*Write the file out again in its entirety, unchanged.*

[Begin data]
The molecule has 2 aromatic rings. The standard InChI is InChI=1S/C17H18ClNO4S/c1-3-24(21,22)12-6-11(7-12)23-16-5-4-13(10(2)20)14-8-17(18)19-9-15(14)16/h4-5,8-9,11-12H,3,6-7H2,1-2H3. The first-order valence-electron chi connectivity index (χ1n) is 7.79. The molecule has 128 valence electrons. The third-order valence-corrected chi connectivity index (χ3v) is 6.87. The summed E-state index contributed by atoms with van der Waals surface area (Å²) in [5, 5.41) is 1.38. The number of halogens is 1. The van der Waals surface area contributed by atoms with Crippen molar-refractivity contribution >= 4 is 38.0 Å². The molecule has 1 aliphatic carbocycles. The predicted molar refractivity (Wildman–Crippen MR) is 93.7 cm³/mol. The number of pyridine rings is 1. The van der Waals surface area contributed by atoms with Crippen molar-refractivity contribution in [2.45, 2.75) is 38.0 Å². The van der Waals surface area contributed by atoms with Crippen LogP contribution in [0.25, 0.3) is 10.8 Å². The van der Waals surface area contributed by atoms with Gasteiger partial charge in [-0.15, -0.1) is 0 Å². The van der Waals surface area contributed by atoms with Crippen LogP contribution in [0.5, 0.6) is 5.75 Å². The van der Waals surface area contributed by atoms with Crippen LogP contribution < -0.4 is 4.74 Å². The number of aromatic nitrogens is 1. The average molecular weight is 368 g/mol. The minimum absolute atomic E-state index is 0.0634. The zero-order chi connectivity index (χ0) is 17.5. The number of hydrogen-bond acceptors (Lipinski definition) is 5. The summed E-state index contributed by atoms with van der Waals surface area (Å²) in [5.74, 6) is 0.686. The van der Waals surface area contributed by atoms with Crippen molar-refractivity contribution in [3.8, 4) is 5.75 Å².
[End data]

The molecule has 2 aromatic rings. The standard InChI is InChI=1S/C17H18ClNO4S/c1-3-24(21,22)12-6-11(7-12)23-16-5-4-13(10(2)20)14-8-17(18)19-9-15(14)16/h4-5,8-9,11-12H,3,6-7H2,1-2H3. The first-order valence-electron chi connectivity index (χ1n) is 7.79. The molecule has 128 valence electrons. The third-order valence-corrected chi connectivity index (χ3v) is 6.87. The summed E-state index contributed by atoms with van der Waals surface area (Å²) in [5, 5.41) is 1.38. The number of halogens is 1. The van der Waals surface area contributed by atoms with Crippen molar-refractivity contribution >= 4 is 38.0 Å². The molecule has 1 aliphatic carbocycles. The predicted molar refractivity (Wildman–Crippen MR) is 93.7 cm³/mol. The number of pyridine rings is 1. The van der Waals surface area contributed by atoms with Crippen molar-refractivity contribution in [2.45, 2.75) is 38.0 Å². The van der Waals surface area contributed by atoms with Crippen LogP contribution in [0.25, 0.3) is 10.8 Å². The van der Waals surface area contributed by atoms with Gasteiger partial charge in [-0.15, -0.1) is 0 Å². The van der Waals surface area contributed by atoms with Crippen LogP contribution in [0.5, 0.6) is 5.75 Å². The van der Waals surface area contributed by atoms with Crippen LogP contribution < -0.4 is 4.74 Å². The number of aromatic nitrogens is 1. The average molecular weight is 368 g/mol. The minimum absolute atomic E-state index is 0.0634. The zero-order chi connectivity index (χ0) is 17.5. The number of hydrogen-bond acceptors (Lipinski definition) is 5. The summed E-state index contributed by atoms with van der Waals surface area (Å²) in [5.74, 6) is 0.686. The van der Waals surface area contributed by atoms with Crippen molar-refractivity contribution in [3.8, 4) is 5.75 Å².